Uveitis (intraocular inflammation) is a leading cause of loss of vision. Although its aetiology is largely speculative, it is thought to arise from complex genetic–environmental interactions that break immune tolerance to generate eye-specific autoreactive T cells. Experimental autoimmune uveitis (EAU), induced by immunization with the ocular antigen, interphotoreceptor retinoid binding protein (IRBP), in combination with mycobacteria-containing complete Freund's adjuvant (CFA), has many clinical and histopathological features of human posterior uveitis. Studies in EAU have focused on defining pathogenic CD4+ T cell effector responses, such as those of T helper type 17 (Th17) cells, but the innate receptor pathways precipitating development of autoreactive, eye-specific T cells remain poorly defined. In this study, we found that fungal-derived antigens possess autoimmune uveitis-promoting function akin to CFA in conventional EAU. The capacity of commensal fungi such as Candida albicans or Saccharomyces cerevisae to promote IRBP-triggered EAU was mediated by Card9. Because Card9 is an essential signalling molecule of a subgroup of C-type lectin receptors (CLRs) important in host defence, we evaluated further the proximal Card9-activating CLRs. Using single receptor-deficient mice we identified Dectin-2, but not Mincle or Dectin-1, as a predominant mediator of fungal-promoted uveitis. Conversely, Dectin-2 activation by α-mannan reproduced the uveitic phenotype of EAU sufficiently, in a process mediated by the Card9-coupled signalling axis and interleukin (IL)-17 production. Taken together, this report relates the potential of the Dectin-2/Card9-coupled pathway in ocular autoimmunity. Not only does it contribute to understanding of how innate immune receptors orchestrate T cell-mediated autoimmunity, it also reveals a previously unappreciated ability of fungal-derived signals to promote autoimmunity.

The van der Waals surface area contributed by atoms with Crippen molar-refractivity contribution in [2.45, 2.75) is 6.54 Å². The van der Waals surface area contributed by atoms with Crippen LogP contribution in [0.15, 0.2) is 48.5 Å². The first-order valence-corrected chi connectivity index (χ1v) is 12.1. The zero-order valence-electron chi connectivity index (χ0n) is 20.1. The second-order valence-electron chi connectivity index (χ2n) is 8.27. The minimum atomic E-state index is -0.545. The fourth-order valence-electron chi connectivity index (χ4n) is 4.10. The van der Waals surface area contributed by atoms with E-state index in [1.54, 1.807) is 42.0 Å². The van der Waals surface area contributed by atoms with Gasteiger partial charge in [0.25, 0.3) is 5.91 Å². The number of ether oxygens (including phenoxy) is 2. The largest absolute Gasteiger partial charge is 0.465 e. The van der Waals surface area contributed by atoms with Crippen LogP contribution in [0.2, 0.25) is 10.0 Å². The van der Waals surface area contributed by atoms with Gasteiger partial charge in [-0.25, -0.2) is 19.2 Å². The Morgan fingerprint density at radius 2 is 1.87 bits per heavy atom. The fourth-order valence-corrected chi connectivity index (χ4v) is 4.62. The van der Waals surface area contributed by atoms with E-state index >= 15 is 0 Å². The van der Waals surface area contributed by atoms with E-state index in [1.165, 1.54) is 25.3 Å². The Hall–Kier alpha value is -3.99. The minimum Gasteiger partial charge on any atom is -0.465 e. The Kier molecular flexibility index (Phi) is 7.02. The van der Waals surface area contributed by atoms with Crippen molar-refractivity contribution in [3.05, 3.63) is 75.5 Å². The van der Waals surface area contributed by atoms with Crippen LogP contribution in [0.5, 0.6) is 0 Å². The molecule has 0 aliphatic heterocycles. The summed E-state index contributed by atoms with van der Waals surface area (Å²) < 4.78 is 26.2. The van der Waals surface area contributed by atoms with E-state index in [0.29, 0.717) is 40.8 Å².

ASJC Scopus subject areas
- Immunology and Allergy